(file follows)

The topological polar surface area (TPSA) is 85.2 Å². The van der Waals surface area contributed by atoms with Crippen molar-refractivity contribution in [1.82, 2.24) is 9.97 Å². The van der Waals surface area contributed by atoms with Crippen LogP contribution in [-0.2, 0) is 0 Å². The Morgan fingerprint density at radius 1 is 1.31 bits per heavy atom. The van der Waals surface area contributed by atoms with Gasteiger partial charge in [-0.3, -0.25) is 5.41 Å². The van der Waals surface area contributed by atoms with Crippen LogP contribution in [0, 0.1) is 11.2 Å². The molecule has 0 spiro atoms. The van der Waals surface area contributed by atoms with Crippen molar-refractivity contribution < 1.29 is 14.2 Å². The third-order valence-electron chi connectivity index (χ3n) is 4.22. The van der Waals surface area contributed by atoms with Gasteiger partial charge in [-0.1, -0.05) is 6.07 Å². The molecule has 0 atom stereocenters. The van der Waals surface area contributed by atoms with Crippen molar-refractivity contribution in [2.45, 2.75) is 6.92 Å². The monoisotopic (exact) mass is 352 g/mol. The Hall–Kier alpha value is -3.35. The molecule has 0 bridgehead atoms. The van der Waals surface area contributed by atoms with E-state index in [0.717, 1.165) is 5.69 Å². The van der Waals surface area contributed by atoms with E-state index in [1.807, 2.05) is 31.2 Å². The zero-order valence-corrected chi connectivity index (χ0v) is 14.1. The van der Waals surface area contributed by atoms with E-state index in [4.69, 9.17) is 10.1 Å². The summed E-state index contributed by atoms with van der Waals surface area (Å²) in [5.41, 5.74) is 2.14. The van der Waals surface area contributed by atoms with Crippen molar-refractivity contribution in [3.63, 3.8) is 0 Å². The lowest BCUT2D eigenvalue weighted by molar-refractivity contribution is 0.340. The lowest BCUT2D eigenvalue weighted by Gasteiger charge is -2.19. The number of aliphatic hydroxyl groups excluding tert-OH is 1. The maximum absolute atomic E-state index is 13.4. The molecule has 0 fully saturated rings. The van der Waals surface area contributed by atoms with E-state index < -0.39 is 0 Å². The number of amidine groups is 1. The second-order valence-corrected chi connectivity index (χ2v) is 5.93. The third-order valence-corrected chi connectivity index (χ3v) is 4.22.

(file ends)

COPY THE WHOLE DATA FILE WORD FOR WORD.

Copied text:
The topological polar surface area (TPSA) is 85.2 Å². The van der Waals surface area contributed by atoms with Crippen molar-refractivity contribution in [1.82, 2.24) is 9.97 Å². The van der Waals surface area contributed by atoms with Crippen LogP contribution in [-0.2, 0) is 0 Å². The Morgan fingerprint density at radius 1 is 1.31 bits per heavy atom. The van der Waals surface area contributed by atoms with Gasteiger partial charge in [-0.3, -0.25) is 5.41 Å². The van der Waals surface area contributed by atoms with Crippen LogP contribution in [0, 0.1) is 11.2 Å². The molecule has 0 spiro atoms. The van der Waals surface area contributed by atoms with Crippen molar-refractivity contribution < 1.29 is 14.2 Å². The third-order valence-electron chi connectivity index (χ3n) is 4.22. The van der Waals surface area contributed by atoms with Gasteiger partial charge in [-0.1, -0.05) is 6.07 Å². The molecule has 0 atom stereocenters. The van der Waals surface area contributed by atoms with Crippen molar-refractivity contribution in [2.45, 2.75) is 6.92 Å². The monoisotopic (exact) mass is 352 g/mol. The Hall–Kier alpha value is -3.35. The molecule has 0 bridgehead atoms. The van der Waals surface area contributed by atoms with E-state index in [0.717, 1.165) is 5.69 Å². The van der Waals surface area contributed by atoms with E-state index in [1.807, 2.05) is 31.2 Å². The zero-order valence-corrected chi connectivity index (χ0v) is 14.1. The van der Waals surface area contributed by atoms with E-state index in [4.69, 9.17) is 10.1 Å². The summed E-state index contributed by atoms with van der Waals surface area (Å²) in [5.41, 5.74) is 2.14. The van der Waals surface area contributed by atoms with Crippen molar-refractivity contribution in [3.63, 3.8) is 0 Å². The lowest BCUT2D eigenvalue weighted by molar-refractivity contribution is 0.340. The lowest BCUT2D eigenvalue weighted by Gasteiger charge is -2.19. The number of aliphatic hydroxyl groups excluding tert-OH is 1. The maximum absolute atomic E-state index is 13.4. The molecule has 0 fully saturated rings. The van der Waals surface area contributed by atoms with E-state index < -0.39 is 0 Å². The number of amidine groups is 1. The second-order valence-corrected chi connectivity index (χ2v) is 5.93. The third-order valence-corrected chi connectivity index (χ3v) is 4.22.